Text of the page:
ACLU to the rescue
Betty Murray, the elderly, wheelchair-bound whistleblower, who received an eviction notice last month after talking to the Arkansas Times about her concerns over malfunctioning fire alarms during a deadly May 5 fire at Cumberland Towers, still has a roof over her head — for the time being. The ACLU, in the person of ACLU attorney Grif Stockley, has taken on her case, and will be representing Murray when she goes for a grievance hearing June 16 at the Little Rock Housing Authority’s Wolfe Street office. Murray had previously been slated for eviction June 6. A presumably impartial officer from the Conway Housing Authority will preside over the hearing.
In interviews with the Arkansas Times, several survivors of the Cumberland Towers fire have backed up Murray’s allegations, reporting that alarms in their apartments never went off, or only went off after the hallways and stairwells were filled with smoke. A report released last week by the Little Rock fire marshal’s office said the alarm system in the building “activated as it was designed to do” on May 5.
Stockley said that the ACLU became involved because Murray’s case is a “clear case of retaliation” by the Little Rock Housing Authority. “She has raised issues of public concern,” Stockley said. “That’s what the definition of protected speech is.”
Religion and prison
The Arkansas Department of Correction is expecting legal fallout from last week’s U.S. Supreme Court decision on a law that allows for greater religious freedom for inmates, but the ADC doesn’t plan to change policies.
In a unanimous decision, the Court upheld the Religious Land Use and Institutionalized Persons Act. Signed in 2000, the law — among other things — requires states to allow for the beliefs and practices of religious prison inmates unless a compelling reason exists to stop them.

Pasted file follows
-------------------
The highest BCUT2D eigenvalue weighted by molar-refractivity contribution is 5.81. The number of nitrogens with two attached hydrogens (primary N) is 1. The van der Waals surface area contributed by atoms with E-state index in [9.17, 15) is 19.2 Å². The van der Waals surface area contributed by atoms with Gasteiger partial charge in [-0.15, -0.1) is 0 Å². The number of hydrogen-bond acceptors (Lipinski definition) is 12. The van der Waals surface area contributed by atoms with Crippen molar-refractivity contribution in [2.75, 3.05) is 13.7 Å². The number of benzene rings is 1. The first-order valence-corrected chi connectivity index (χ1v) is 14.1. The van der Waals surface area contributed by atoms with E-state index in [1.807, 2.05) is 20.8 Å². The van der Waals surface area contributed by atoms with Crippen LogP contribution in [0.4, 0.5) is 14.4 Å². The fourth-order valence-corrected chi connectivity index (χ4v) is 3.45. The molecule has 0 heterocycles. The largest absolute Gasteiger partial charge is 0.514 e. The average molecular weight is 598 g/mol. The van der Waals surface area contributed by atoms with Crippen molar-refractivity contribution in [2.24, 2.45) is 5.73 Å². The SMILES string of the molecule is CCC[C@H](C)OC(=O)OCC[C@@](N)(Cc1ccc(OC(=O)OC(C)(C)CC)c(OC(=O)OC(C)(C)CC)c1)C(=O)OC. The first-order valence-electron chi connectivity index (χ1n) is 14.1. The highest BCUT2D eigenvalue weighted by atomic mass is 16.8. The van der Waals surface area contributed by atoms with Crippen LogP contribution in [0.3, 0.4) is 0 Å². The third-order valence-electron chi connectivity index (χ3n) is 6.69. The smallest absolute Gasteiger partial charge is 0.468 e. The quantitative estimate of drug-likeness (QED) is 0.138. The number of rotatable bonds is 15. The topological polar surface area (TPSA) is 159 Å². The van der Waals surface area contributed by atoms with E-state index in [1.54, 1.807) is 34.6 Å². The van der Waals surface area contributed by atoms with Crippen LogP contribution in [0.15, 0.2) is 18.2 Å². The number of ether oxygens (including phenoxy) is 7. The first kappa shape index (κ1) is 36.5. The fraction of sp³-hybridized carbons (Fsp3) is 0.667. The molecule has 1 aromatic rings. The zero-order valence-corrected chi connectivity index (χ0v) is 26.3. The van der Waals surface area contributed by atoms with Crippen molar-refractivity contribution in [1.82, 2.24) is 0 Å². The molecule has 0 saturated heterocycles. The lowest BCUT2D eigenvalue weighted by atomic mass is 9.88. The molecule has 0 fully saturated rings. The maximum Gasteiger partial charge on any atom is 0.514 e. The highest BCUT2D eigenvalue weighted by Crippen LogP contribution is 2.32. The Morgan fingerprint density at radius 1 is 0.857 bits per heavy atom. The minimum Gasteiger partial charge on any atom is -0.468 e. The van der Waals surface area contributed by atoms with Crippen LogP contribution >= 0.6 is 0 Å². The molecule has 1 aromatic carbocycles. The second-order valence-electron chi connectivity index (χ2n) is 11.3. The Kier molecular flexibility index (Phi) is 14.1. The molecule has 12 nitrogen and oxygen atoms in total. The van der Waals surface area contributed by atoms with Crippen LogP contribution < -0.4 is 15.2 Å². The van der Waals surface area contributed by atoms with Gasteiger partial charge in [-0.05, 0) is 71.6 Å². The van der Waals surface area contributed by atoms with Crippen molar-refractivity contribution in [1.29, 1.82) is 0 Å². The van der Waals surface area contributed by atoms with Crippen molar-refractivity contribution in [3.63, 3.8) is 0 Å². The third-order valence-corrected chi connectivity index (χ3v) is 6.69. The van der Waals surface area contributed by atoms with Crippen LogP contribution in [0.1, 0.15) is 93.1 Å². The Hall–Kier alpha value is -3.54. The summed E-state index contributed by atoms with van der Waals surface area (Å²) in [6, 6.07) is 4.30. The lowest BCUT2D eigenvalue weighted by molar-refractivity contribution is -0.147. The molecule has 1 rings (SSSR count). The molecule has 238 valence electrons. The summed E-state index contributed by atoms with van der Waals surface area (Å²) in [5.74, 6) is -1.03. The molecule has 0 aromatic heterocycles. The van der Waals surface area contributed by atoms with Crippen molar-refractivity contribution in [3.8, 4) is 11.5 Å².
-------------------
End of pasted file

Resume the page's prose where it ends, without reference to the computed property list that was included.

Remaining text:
Dina Tyler of the Correction Department said that though lawsuits and legal challenges to ADC policy will most likely result from the decision, the law’s coda allowing prisons to forbid any practice that might be a security issue means the department won’t be changing rules any time soon.
As an example, Tyler commented on an inmate who claims he has been denied the fruits of good behavior because of his refusal — on religious grounds, he says — to shave his beard or cut his hair. In addition to allowing for the smuggling of contraband, Tyler said, long locks could be classified as a security risk because they might help an escaped inmate evade capture. Say an inmate gets his file photograph taken with long hair and a beard, she said. “Then, two hours before you run off, you cut your hair and shave your face. We pass that picture out that looks nothing like you. That’s our genuine security concern.”
Asked about the things like Wiccan spell books being mailed to inmates, Tyler said a publications review committee would have to look at them on a case-by-case basis. “We wouldn’t automatically ban it,” Tyler said. “We’d look at it.”
It’s official: “Dewayne Graham on Your Side,” the latest project by local investigative reporter/gadfly Dewayne Graham, is no more. The 30-minute, 6:30 p.m. show had aired weekdays on KWBF WB 42, and featured Graham trying to remedy complaints phoned in by disgruntled callers live on the air.
Doug Krile, corporate director of news and public relations with Equity Broadcasting, which owns WB 42, said that recent legal challenges by two other local stations were the reason behind the decision to pull the plug. First, KLRT Fox 16, Graham’s former employer, which he left last January, began threatening legal action over a non-compete clause they claimed was still in effect. Then, in April, another former employer, KATV Channel 7, objected to the use of the “On Your Side” name, on which they claimed to hold a service mark (Equity lawyers had argued that the service mark was for “7 On Your Side”).
“Because of the legal complications with KATV and KLRT,” Krile said, “we just weren’t able to move forward with the show.”
Tourist hot spot
Little Rock convention organizers continue to beam about good news. This week, the Poultry Federation returns for the first time in 29 years, bringing 4,000 people from the region. Soon, the League of United Latin American Citizens will bring another horde to town.
And there’s this: Little Rock is a finalist for the 2006 conclave of Omega Psi Phi, a national black fraternity whose members include Vernon Jordan and Michael Jordan. That event could bring 8,000 or more. The Clinton Library and Central High School reportedly were important lures to the fraternity.
And speaking of the Poultry Federation, which runs June 9-11:
The public this year is able to purchase tickets to what had traditionally been private events — a Charlie Daniels concert Friday at the Statehouse Convention Center, a barbecue contest and buffet Saturday and an Alltel concert Saturday night by Lonestar.